Motion to reverse MMA land rent increases defeated

The opposition’s bid to have increases in land rent and other charges to farmers in the Mahaica, Mahaicony, Abary-Agricultural Development Authority (MMA-ADA) reversed was defeated on Monday when the government used its majority to vote down a motion moved by PPP/C’s Dharamkumar Seeraj in the National Assembly.

In his motion, which was vigorously supported by members of the PPP/C, Seeraj called for the administration to immediately reverse the increases of fees for land, drainage and other services for the farmers in the interest of the nation. To support this call Seeraj noted that the country’s economy is in no insignificant way based on contributions of the agriculture sector which sustains the entire Guyanese population and provides activities and jobs for thousands of households and communities. He pointed out that the increase in some of the charges is in excess of 600% which would see farmers in the rice industry, who in particular have been under “severe duress over the past year”,  being “additionally hit.”

The farmers he said will now have to pay $15,000 per acre, an increase from $3,500 in 2016 for land rent and drainage and irrigation charges.

However, Minister of Agriculture Noel Holder in his support for the increase pointed out that the total drainage and irrigation and rental charges per acre in the MMA area range from $15,000 per annum ($1,250 per month) to $12,000 per annum ($1,000 per month) for rice lands; and between $9,400 per annum ($783 per month) and $6,400 per annum ($583 per month) for pasturage.

He argued that overall, the MMA-ADA at present supports nearly half of the national rice production, about 30-35% of all livestock (mostly cattle) production, and 10-15% of national sugar production.

“More particularly, the authority is responsible for the operation and maintenance of 784 miles of drainage and irrigation canals, 381 structures, including kokers, sluices, bridges, aqueducts and regulators, and four pump stations.  A total of 169,878 acres are beneficially occupied for agricultural purposes,” the minister said.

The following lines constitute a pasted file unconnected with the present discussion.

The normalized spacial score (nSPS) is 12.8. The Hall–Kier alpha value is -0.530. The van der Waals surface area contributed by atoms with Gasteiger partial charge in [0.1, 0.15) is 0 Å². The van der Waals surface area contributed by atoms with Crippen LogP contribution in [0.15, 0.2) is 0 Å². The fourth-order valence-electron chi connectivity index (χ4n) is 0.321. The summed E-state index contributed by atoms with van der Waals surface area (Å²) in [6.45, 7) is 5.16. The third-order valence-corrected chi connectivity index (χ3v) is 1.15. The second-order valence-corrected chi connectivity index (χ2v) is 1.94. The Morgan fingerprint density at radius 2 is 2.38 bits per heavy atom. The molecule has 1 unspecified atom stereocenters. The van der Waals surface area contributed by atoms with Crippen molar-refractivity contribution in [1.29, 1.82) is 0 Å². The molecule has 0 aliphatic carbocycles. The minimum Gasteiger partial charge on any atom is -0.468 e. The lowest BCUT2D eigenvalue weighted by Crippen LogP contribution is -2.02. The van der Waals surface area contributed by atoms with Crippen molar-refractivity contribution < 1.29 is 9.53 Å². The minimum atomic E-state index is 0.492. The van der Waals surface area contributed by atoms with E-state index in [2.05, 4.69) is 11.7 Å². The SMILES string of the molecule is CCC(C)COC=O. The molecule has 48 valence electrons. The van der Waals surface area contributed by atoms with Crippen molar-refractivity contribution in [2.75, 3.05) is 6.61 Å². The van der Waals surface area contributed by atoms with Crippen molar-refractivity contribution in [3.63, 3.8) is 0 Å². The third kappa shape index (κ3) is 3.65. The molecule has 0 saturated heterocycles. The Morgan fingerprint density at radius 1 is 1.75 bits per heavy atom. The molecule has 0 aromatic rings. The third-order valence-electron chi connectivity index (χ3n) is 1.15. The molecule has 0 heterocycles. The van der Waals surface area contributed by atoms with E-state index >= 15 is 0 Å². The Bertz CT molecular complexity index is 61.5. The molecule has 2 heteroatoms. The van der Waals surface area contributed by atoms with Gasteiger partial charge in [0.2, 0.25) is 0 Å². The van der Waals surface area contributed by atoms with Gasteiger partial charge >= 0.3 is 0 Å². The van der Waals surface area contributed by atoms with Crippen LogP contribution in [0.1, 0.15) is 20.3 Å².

For a decade, the minister said, farmers were required to pay $2,500 per acre annually ($208 per month) notwithstanding the increasing cost of materials and supplies in the provision for drainage and irrigation services by the MMA-ADA.

And despite such a low cost for land and drainage and irrigation services provided by the State, some sections of farmers were still not keeping their end of the agreement by not paying their lease rates as stipulated by the MMA-ADA Act, according to the minister.

“As such, this has hampered the authority from executing planned works outlined in its work programme with the most important being the completion of MMA Phases 2 and 3. In this year’s budget the MMA received $357 million from central government,” he said.

But arguing in support of his motion Seeraj stated that the entire sector was surprised and taken aback by the increases as the government knows the situation in the region where the famers produced 36,000 more tonnes of rice last year than the previous year yet raked in $29 million less. As such, he said, the farmers cannot comprehend the move by the administration, pointing out that the increase is not a small one. He expressed the hope that after the motion was debated the increases would be reversed since they are unpopular and do not make economic sense.

He also condemned a government minister, without naming the person, for visiting the area and telling farmers that the increase was the equivalent to a few beers. He described the statement, which was not rebutted by the government side, as “unpleasant and insensitive.”

A number of speakers, including Prime Minister Moses Nagamootoo and former attorney-general Anil Nandlall, spoke on the motion. PPP/C’s Cornel Damon said he believed Holder was the worst Agriculture Minister in the history of the country. He was asked to withdraw the statement by Speaker Dr Barton Scotland and while he did, he rephrased it to say the minister is “building a reputation that nobody would like to hear.”

While Damon supported the call for the increases to be reversed Government MP Audwin Rutherford labelled the call as “backward” much to the annoyance of the opposition who attempted to drown him out in their call to have him withdraw the statement.

“His eyes pass people” one opposition MP said while another said, “The children are on this side and the men on that side.”

In the end while the opposition members argued valiantly it was the government side which had the final say and effectively killed the motion.